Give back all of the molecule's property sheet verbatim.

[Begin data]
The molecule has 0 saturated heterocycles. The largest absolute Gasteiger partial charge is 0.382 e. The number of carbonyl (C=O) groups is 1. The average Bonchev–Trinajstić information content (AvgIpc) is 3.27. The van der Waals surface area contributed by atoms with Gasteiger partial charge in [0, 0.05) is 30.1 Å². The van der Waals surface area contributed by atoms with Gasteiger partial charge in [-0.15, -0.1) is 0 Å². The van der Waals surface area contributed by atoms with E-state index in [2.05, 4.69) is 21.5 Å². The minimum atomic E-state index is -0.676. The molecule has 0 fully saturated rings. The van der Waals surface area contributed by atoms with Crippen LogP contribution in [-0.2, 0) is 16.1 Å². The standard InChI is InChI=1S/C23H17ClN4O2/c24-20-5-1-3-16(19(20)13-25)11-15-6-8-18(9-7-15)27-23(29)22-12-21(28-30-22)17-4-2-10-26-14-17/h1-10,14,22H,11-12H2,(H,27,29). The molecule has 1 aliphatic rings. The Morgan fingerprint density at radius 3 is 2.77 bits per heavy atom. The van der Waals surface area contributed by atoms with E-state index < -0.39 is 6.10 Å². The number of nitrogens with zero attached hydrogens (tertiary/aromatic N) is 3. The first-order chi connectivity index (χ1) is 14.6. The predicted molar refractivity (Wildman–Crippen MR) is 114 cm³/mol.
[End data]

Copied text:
The molecule has 0 saturated heterocycles. The largest absolute Gasteiger partial charge is 0.382 e. The number of carbonyl (C=O) groups is 1. The average Bonchev–Trinajstić information content (AvgIpc) is 3.27. The van der Waals surface area contributed by atoms with Gasteiger partial charge in [0, 0.05) is 30.1 Å². The van der Waals surface area contributed by atoms with Gasteiger partial charge in [-0.15, -0.1) is 0 Å². The van der Waals surface area contributed by atoms with E-state index in [2.05, 4.69) is 21.5 Å². The minimum atomic E-state index is -0.676. The molecule has 0 fully saturated rings. The van der Waals surface area contributed by atoms with Crippen LogP contribution in [-0.2, 0) is 16.1 Å². The standard InChI is InChI=1S/C23H17ClN4O2/c24-20-5-1-3-16(19(20)13-25)11-15-6-8-18(9-7-15)27-23(29)22-12-21(28-30-22)17-4-2-10-26-14-17/h1-10,14,22H,11-12H2,(H,27,29). The molecule has 1 aliphatic rings. The Morgan fingerprint density at radius 3 is 2.77 bits per heavy atom. The van der Waals surface area contributed by atoms with E-state index < -0.39 is 6.10 Å². The number of nitrogens with zero attached hydrogens (tertiary/aromatic N) is 3. The first-order chi connectivity index (χ1) is 14.6. The predicted molar refractivity (Wildman–Crippen MR) is 114 cm³/mol.